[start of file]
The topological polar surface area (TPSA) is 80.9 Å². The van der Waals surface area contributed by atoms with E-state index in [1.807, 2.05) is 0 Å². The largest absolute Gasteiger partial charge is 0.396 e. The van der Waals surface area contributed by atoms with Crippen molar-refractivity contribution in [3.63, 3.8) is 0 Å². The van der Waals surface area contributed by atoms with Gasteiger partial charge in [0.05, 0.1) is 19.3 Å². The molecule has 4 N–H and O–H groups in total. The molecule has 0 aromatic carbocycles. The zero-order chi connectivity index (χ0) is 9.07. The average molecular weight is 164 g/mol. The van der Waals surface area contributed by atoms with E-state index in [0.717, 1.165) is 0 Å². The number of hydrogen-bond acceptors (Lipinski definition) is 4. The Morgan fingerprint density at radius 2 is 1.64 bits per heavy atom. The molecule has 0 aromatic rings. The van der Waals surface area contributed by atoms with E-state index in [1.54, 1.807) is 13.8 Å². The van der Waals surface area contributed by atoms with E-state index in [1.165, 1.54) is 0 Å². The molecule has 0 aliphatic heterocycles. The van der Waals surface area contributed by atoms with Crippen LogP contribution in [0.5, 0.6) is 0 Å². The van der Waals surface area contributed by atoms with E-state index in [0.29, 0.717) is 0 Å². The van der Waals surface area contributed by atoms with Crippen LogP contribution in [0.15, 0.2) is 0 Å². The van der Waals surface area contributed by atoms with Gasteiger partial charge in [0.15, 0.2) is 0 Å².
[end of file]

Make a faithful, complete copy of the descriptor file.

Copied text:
The topological polar surface area (TPSA) is 80.9 Å². The van der Waals surface area contributed by atoms with E-state index in [1.807, 2.05) is 0 Å². The largest absolute Gasteiger partial charge is 0.396 e. The van der Waals surface area contributed by atoms with Crippen molar-refractivity contribution in [3.63, 3.8) is 0 Å². The van der Waals surface area contributed by atoms with Gasteiger partial charge in [0.05, 0.1) is 19.3 Å². The molecule has 4 N–H and O–H groups in total. The molecule has 0 aromatic carbocycles. The zero-order chi connectivity index (χ0) is 9.07. The average molecular weight is 164 g/mol. The van der Waals surface area contributed by atoms with E-state index in [0.717, 1.165) is 0 Å². The number of hydrogen-bond acceptors (Lipinski definition) is 4. The Morgan fingerprint density at radius 2 is 1.64 bits per heavy atom. The molecule has 0 aromatic rings. The van der Waals surface area contributed by atoms with E-state index in [1.54, 1.807) is 13.8 Å². The van der Waals surface area contributed by atoms with E-state index in [1.165, 1.54) is 0 Å². The molecule has 0 aliphatic heterocycles. The van der Waals surface area contributed by atoms with Crippen LogP contribution in [0.5, 0.6) is 0 Å². The van der Waals surface area contributed by atoms with E-state index in [0.29, 0.717) is 0 Å². The van der Waals surface area contributed by atoms with Crippen LogP contribution in [0.15, 0.2) is 0 Å². The van der Waals surface area contributed by atoms with Gasteiger partial charge in [0.15, 0.2) is 0 Å².